Graduation season is one of my favorite times of year. Over the next few weeks, hundreds of DCPS high school seniors will walk across the stage and into the next chapter of their lives. At DCPS, we believe that every student should be empowered to choose what that next chapter will be. It’s not a decision we can make for them, but we can support them every step of the way. I’m proud to say that for many of our graduating seniors, that next step is college.
By 2018, nearly 75 percent of all jobs within the District of Columbia will require some postsecondary education. This can mean a four-year or two-year college degree, a certification, or an apprenticeship. Students can pursue this education by entering a college or university, by enlisting in a branch of military service, or pursuing educational opportunities offered by an employer. To ensure our students are prepared for this reality, we plan to intentionally increase student access and exposure to postsecondary opportunities.
By the end of this school year, we will have taken 1650 students on college tours, up from 1200 students last year. This summer, approximately 750 of our students will participate in career-ready internships, up from 525 students last summer. We have also started providing targeted supports at three of our high schools through college and career coordinators, a position we are expanding to six additional high schools next school year. In fact, one of the best ways to help students believe they can successfully attain a career certificate or college degree after graduating high school is to expose them to numerous opportunities before they graduate. We need every student to picture themselves succeeding.
Vaughn Jones wants to be an opera singer someday. “My favorite high school memory was when Washington National Opera singer Solomon Howard came here to perform my freshman year. That’s when I started to develop a love for classical music and opera.” Vaughn will pursue music next year at Montclair State University, a fitting path given his interest in opera and his music experience at Duke Ellington School of the Arts. In addition to various AP classes, he is a member of the Show Choir, sings in five languages, and has studied vocal technique and music theory to further hone his skills. He’s looking forward to college because it will give him a little more freedom and because he won’t be far from New York City. He feels ready thanks to his high school education: “Ellington is a great place, but it requires you to work hard. You have to love what you do. You can’t just come in here expecting fame. You really have to work on your craft and work for what you want in life.” #DCPSGoesToCollege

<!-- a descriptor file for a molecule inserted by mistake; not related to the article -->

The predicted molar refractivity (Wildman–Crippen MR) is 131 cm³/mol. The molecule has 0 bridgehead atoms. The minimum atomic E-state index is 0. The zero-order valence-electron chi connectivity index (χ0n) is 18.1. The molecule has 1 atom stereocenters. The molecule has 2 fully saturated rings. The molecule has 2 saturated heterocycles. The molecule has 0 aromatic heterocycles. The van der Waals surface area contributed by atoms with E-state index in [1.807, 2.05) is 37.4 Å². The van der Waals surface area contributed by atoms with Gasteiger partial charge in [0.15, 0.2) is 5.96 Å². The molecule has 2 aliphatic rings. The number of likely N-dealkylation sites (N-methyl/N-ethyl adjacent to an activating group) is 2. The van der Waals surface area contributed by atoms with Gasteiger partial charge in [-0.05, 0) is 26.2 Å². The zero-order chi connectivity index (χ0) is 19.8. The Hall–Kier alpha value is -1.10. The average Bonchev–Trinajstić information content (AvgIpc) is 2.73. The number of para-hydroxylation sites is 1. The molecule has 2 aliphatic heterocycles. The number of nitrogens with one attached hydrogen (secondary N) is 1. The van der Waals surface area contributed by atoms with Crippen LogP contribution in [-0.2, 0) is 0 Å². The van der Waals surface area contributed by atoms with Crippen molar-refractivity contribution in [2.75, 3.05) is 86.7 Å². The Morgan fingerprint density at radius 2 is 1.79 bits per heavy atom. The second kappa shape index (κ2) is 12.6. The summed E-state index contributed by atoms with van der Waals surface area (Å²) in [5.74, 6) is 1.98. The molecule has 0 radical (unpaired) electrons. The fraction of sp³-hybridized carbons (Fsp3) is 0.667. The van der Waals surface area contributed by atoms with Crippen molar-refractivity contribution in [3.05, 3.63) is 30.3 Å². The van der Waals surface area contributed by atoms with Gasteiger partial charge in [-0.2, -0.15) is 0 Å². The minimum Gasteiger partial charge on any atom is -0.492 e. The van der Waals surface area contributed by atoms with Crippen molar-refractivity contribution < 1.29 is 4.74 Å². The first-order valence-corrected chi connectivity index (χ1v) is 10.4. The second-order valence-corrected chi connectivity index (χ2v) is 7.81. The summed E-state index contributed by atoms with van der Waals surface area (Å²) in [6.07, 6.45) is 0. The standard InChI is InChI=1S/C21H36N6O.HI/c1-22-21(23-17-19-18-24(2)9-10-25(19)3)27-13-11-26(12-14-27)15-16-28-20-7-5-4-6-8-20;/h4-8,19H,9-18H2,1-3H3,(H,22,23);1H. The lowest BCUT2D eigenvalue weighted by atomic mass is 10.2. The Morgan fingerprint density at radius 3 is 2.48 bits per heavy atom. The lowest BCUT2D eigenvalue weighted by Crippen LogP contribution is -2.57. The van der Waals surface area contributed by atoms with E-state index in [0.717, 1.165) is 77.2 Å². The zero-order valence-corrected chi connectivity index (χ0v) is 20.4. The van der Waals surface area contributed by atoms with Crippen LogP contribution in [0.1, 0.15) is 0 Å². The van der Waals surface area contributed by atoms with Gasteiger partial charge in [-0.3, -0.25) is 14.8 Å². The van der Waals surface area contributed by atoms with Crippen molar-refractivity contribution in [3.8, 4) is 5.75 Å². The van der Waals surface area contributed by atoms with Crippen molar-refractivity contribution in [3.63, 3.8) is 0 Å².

Amina Vargas is only the third student from Duke Ellington School of the Arts to be accepted to the Alvin Ailey Program at Fordham University. She says it was quite the application process, including a picture and resumé, an academic application to Fordham, and a live audition, but that Duke Ellington prepared her well. “When I got here, I was bright-eyed and bushy-tailed, but it’s been an uphill climb. We work hard here, and we’re passionate about what we do.” Her dual-enrollment class at Howard University also gave her a reality check when her professor wouldn’t accept a paper that was five minutes late. “It showed me what to expect, and it stepped up my game.” Amina plans to study pre-health at Fordham, and can’t wait to be surrounded by the diversity of New York City, which she calls the “best place a dancer can be.” Juniors in the programs are guaranteed an audition for Ailey’s second company, which is what she plans to do. While she’s excited for college, she’ll miss the sense of family at Duke Ellington, a school that she says fosters not just young artists and creative thinkers, but “leaders in the arts community and the DC community in general.” #DCPSGoesToCollege
In my first graduation season as Chancellor, I am proud to see so many of our graduating seniors determining their own path, and to see so many DCPS educators standing behind them. As we’re seeing in our #DCPSGoesToCollege campaign, our young people are capable of truly incredible things when we hold them to high expectations and support them on their journeys. As we say farewell to the Class of 2017 over the next few weeks, I hope you will join me in not only celebrating their accomplishments, but in committing to support them and all DCPS students in determining their own paths.
Chancellor Antwan Wilson